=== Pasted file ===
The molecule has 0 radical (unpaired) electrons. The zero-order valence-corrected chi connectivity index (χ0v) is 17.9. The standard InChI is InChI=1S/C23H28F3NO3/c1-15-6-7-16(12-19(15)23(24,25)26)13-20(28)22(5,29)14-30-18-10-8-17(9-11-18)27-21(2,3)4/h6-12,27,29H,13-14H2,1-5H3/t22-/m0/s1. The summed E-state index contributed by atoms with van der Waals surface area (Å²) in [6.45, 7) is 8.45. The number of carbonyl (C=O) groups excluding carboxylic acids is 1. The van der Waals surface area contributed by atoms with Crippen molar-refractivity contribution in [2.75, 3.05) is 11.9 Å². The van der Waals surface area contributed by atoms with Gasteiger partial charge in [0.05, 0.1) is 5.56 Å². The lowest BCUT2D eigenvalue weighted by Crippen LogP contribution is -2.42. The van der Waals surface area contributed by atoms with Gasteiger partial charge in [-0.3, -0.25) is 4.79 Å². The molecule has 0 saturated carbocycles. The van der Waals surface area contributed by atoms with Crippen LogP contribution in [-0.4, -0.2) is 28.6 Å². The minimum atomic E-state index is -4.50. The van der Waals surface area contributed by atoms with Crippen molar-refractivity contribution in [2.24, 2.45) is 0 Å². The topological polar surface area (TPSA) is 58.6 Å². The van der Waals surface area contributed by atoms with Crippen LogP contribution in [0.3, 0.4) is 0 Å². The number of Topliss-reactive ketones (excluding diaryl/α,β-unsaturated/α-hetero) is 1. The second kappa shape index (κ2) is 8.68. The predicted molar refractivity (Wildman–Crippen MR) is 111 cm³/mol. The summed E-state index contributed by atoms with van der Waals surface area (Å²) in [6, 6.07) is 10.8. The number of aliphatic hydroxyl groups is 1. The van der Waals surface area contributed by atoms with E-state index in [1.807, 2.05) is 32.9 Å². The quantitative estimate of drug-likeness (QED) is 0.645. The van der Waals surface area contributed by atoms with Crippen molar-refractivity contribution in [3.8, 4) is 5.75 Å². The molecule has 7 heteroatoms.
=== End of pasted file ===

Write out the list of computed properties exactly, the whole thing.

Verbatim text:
The molecule has 0 radical (unpaired) electrons. The zero-order valence-corrected chi connectivity index (χ0v) is 17.9. The standard InChI is InChI=1S/C23H28F3NO3/c1-15-6-7-16(12-19(15)23(24,25)26)13-20(28)22(5,29)14-30-18-10-8-17(9-11-18)27-21(2,3)4/h6-12,27,29H,13-14H2,1-5H3/t22-/m0/s1. The summed E-state index contributed by atoms with van der Waals surface area (Å²) in [6.45, 7) is 8.45. The number of carbonyl (C=O) groups excluding carboxylic acids is 1. The van der Waals surface area contributed by atoms with Crippen molar-refractivity contribution in [2.75, 3.05) is 11.9 Å². The van der Waals surface area contributed by atoms with Gasteiger partial charge in [0.05, 0.1) is 5.56 Å². The lowest BCUT2D eigenvalue weighted by Crippen LogP contribution is -2.42. The van der Waals surface area contributed by atoms with Gasteiger partial charge in [-0.3, -0.25) is 4.79 Å². The molecule has 0 saturated carbocycles. The van der Waals surface area contributed by atoms with Crippen LogP contribution in [-0.4, -0.2) is 28.6 Å². The minimum atomic E-state index is -4.50. The van der Waals surface area contributed by atoms with Crippen molar-refractivity contribution in [2.24, 2.45) is 0 Å². The topological polar surface area (TPSA) is 58.6 Å². The van der Waals surface area contributed by atoms with Crippen LogP contribution in [0.3, 0.4) is 0 Å². The number of Topliss-reactive ketones (excluding diaryl/α,β-unsaturated/α-hetero) is 1. The second kappa shape index (κ2) is 8.68. The predicted molar refractivity (Wildman–Crippen MR) is 111 cm³/mol. The summed E-state index contributed by atoms with van der Waals surface area (Å²) in [6, 6.07) is 10.8. The number of aliphatic hydroxyl groups is 1. The van der Waals surface area contributed by atoms with E-state index in [1.807, 2.05) is 32.9 Å². The quantitative estimate of drug-likeness (QED) is 0.645. The van der Waals surface area contributed by atoms with Crippen molar-refractivity contribution in [3.8, 4) is 5.75 Å². The molecule has 7 heteroatoms.